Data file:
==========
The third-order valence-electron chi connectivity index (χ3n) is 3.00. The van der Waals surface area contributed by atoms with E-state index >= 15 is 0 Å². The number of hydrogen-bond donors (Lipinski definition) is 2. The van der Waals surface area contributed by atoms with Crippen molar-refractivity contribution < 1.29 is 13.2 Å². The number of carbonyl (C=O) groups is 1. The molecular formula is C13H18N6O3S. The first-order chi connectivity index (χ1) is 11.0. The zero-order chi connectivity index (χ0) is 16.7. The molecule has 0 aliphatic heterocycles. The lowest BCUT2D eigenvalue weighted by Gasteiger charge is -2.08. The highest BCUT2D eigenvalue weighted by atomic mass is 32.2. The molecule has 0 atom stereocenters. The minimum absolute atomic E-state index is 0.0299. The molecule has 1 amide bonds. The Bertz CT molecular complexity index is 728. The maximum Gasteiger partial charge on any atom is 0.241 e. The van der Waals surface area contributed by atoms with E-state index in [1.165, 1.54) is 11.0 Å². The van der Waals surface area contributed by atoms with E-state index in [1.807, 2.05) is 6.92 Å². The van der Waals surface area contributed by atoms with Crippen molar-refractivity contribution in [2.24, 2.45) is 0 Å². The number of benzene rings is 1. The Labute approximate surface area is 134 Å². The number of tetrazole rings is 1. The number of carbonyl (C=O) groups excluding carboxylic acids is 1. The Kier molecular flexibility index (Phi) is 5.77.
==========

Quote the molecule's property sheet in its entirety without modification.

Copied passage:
The third-order valence-electron chi connectivity index (χ3n) is 3.00. The van der Waals surface area contributed by atoms with E-state index >= 15 is 0 Å². The number of hydrogen-bond donors (Lipinski definition) is 2. The van der Waals surface area contributed by atoms with Crippen molar-refractivity contribution < 1.29 is 13.2 Å². The number of carbonyl (C=O) groups is 1. The molecular formula is C13H18N6O3S. The first-order chi connectivity index (χ1) is 11.0. The zero-order chi connectivity index (χ0) is 16.7. The molecule has 0 aliphatic heterocycles. The lowest BCUT2D eigenvalue weighted by Gasteiger charge is -2.08. The highest BCUT2D eigenvalue weighted by atomic mass is 32.2. The molecule has 0 atom stereocenters. The minimum absolute atomic E-state index is 0.0299. The molecule has 1 amide bonds. The Bertz CT molecular complexity index is 728. The maximum Gasteiger partial charge on any atom is 0.241 e. The van der Waals surface area contributed by atoms with E-state index in [1.165, 1.54) is 11.0 Å². The van der Waals surface area contributed by atoms with E-state index in [1.807, 2.05) is 6.92 Å². The van der Waals surface area contributed by atoms with Crippen molar-refractivity contribution in [2.24, 2.45) is 0 Å². The number of benzene rings is 1. The Labute approximate surface area is 134 Å². The number of tetrazole rings is 1. The number of carbonyl (C=O) groups excluding carboxylic acids is 1. The Kier molecular flexibility index (Phi) is 5.77.